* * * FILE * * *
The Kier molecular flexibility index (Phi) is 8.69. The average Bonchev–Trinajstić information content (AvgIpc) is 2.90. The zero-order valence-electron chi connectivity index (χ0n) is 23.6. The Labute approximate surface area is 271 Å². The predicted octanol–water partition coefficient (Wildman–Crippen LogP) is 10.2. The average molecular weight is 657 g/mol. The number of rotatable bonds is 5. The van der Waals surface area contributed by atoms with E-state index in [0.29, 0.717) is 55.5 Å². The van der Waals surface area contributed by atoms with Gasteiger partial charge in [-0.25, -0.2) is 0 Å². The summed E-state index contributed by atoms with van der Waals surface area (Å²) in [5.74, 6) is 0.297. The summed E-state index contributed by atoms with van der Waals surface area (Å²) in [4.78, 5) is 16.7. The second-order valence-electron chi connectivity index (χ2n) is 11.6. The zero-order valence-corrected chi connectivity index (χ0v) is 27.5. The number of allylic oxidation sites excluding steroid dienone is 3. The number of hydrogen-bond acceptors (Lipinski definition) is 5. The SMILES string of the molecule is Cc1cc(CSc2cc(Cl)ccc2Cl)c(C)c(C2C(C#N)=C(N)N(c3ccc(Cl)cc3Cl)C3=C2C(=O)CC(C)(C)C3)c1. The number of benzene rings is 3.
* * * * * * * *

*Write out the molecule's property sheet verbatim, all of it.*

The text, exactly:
The Kier molecular flexibility index (Phi) is 8.69. The average Bonchev–Trinajstić information content (AvgIpc) is 2.90. The zero-order valence-electron chi connectivity index (χ0n) is 23.6. The Labute approximate surface area is 271 Å². The predicted octanol–water partition coefficient (Wildman–Crippen LogP) is 10.2. The average molecular weight is 657 g/mol. The number of rotatable bonds is 5. The van der Waals surface area contributed by atoms with E-state index in [0.29, 0.717) is 55.5 Å². The van der Waals surface area contributed by atoms with Gasteiger partial charge in [-0.25, -0.2) is 0 Å². The summed E-state index contributed by atoms with van der Waals surface area (Å²) in [5.74, 6) is 0.297. The summed E-state index contributed by atoms with van der Waals surface area (Å²) in [4.78, 5) is 16.7. The second-order valence-electron chi connectivity index (χ2n) is 11.6. The zero-order valence-corrected chi connectivity index (χ0v) is 27.5. The number of allylic oxidation sites excluding steroid dienone is 3. The number of hydrogen-bond acceptors (Lipinski definition) is 5. The SMILES string of the molecule is Cc1cc(CSc2cc(Cl)ccc2Cl)c(C)c(C2C(C#N)=C(N)N(c3ccc(Cl)cc3Cl)C3=C2C(=O)CC(C)(C)C3)c1. The number of benzene rings is 3.